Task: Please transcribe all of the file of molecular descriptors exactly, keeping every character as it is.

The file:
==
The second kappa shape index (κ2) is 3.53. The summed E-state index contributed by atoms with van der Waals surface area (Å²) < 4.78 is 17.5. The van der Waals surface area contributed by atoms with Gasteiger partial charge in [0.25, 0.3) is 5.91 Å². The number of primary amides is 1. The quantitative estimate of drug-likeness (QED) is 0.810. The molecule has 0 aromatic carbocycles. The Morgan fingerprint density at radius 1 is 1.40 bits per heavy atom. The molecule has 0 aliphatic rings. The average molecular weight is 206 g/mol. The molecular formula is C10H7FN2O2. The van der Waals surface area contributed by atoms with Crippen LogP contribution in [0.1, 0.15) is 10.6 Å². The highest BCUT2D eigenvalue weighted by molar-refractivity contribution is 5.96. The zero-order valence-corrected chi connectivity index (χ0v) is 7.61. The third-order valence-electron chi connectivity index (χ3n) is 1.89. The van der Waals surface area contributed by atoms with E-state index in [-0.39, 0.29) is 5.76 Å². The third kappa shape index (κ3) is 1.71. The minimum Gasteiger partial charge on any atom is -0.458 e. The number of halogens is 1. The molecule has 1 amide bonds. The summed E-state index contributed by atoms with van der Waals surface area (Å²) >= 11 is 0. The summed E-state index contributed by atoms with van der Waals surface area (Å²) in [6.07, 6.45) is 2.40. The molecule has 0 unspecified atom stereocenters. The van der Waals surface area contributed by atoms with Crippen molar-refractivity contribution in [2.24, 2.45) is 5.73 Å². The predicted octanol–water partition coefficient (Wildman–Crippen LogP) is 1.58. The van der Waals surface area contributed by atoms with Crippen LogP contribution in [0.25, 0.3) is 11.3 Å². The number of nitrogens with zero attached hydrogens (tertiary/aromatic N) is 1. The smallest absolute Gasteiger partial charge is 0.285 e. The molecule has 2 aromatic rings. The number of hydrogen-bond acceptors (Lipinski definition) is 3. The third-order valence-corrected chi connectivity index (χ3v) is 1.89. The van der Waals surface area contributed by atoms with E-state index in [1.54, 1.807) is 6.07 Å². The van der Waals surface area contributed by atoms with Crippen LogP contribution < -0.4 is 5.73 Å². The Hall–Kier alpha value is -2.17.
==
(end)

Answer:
The second kappa shape index (κ2) is 3.53. The summed E-state index contributed by atoms with van der Waals surface area (Å²) < 4.78 is 17.5. The van der Waals surface area contributed by atoms with Gasteiger partial charge in [0.25, 0.3) is 5.91 Å². The number of primary amides is 1. The quantitative estimate of drug-likeness (QED) is 0.810. The molecule has 0 aromatic carbocycles. The Morgan fingerprint density at radius 1 is 1.40 bits per heavy atom. The molecule has 0 aliphatic rings. The average molecular weight is 206 g/mol. The molecular formula is C10H7FN2O2. The van der Waals surface area contributed by atoms with Crippen LogP contribution in [0.1, 0.15) is 10.6 Å². The highest BCUT2D eigenvalue weighted by molar-refractivity contribution is 5.96. The zero-order valence-corrected chi connectivity index (χ0v) is 7.61. The third-order valence-electron chi connectivity index (χ3n) is 1.89. The van der Waals surface area contributed by atoms with E-state index in [-0.39, 0.29) is 5.76 Å². The third kappa shape index (κ3) is 1.71. The minimum Gasteiger partial charge on any atom is -0.458 e. The number of halogens is 1. The molecule has 1 amide bonds. The summed E-state index contributed by atoms with van der Waals surface area (Å²) >= 11 is 0. The summed E-state index contributed by atoms with van der Waals surface area (Å²) in [6.07, 6.45) is 2.40. The molecule has 0 unspecified atom stereocenters. The van der Waals surface area contributed by atoms with Crippen molar-refractivity contribution in [2.24, 2.45) is 5.73 Å². The predicted octanol–water partition coefficient (Wildman–Crippen LogP) is 1.58. The van der Waals surface area contributed by atoms with Crippen LogP contribution in [0.25, 0.3) is 11.3 Å². The number of nitrogens with zero attached hydrogens (tertiary/aromatic N) is 1. The smallest absolute Gasteiger partial charge is 0.285 e. The molecule has 2 aromatic rings. The number of hydrogen-bond acceptors (Lipinski definition) is 3. The third-order valence-corrected chi connectivity index (χ3v) is 1.89. The van der Waals surface area contributed by atoms with E-state index in [1.54, 1.807) is 6.07 Å². The van der Waals surface area contributed by atoms with Crippen LogP contribution < -0.4 is 5.73 Å². The Hall–Kier alpha value is -2.17.